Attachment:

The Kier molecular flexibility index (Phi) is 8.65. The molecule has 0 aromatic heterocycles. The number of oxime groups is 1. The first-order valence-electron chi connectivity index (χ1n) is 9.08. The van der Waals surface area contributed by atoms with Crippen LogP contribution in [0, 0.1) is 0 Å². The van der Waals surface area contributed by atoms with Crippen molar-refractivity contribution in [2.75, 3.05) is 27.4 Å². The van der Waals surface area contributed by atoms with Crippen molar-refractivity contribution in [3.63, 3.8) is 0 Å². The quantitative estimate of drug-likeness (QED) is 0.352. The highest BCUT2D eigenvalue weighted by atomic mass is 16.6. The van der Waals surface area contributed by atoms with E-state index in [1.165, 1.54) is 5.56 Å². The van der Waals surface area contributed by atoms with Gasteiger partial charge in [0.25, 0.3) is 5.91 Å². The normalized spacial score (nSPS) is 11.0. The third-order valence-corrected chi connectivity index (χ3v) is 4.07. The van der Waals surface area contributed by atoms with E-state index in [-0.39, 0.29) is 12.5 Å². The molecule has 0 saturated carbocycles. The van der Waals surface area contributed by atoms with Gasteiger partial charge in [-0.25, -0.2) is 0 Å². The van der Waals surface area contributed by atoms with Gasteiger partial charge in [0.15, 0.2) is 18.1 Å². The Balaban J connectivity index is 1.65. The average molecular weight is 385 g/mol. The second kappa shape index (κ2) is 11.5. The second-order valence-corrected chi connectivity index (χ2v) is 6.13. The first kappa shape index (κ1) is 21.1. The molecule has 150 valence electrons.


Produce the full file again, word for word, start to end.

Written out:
The Kier molecular flexibility index (Phi) is 8.65. The molecule has 0 aromatic heterocycles. The number of oxime groups is 1. The first-order valence-electron chi connectivity index (χ1n) is 9.08. The van der Waals surface area contributed by atoms with Crippen LogP contribution in [0, 0.1) is 0 Å². The van der Waals surface area contributed by atoms with Crippen molar-refractivity contribution in [2.75, 3.05) is 27.4 Å². The van der Waals surface area contributed by atoms with Crippen molar-refractivity contribution in [3.63, 3.8) is 0 Å². The quantitative estimate of drug-likeness (QED) is 0.352. The highest BCUT2D eigenvalue weighted by atomic mass is 16.6. The van der Waals surface area contributed by atoms with E-state index in [1.165, 1.54) is 5.56 Å². The van der Waals surface area contributed by atoms with Gasteiger partial charge in [0.25, 0.3) is 5.91 Å². The normalized spacial score (nSPS) is 11.0. The third-order valence-corrected chi connectivity index (χ3v) is 4.07. The van der Waals surface area contributed by atoms with E-state index in [-0.39, 0.29) is 12.5 Å². The molecule has 0 saturated carbocycles. The van der Waals surface area contributed by atoms with Gasteiger partial charge in [-0.25, -0.2) is 0 Å². The van der Waals surface area contributed by atoms with Gasteiger partial charge in [0.15, 0.2) is 18.1 Å². The Balaban J connectivity index is 1.65. The average molecular weight is 385 g/mol. The second kappa shape index (κ2) is 11.5. The second-order valence-corrected chi connectivity index (χ2v) is 6.13. The first kappa shape index (κ1) is 21.1. The molecule has 150 valence electrons.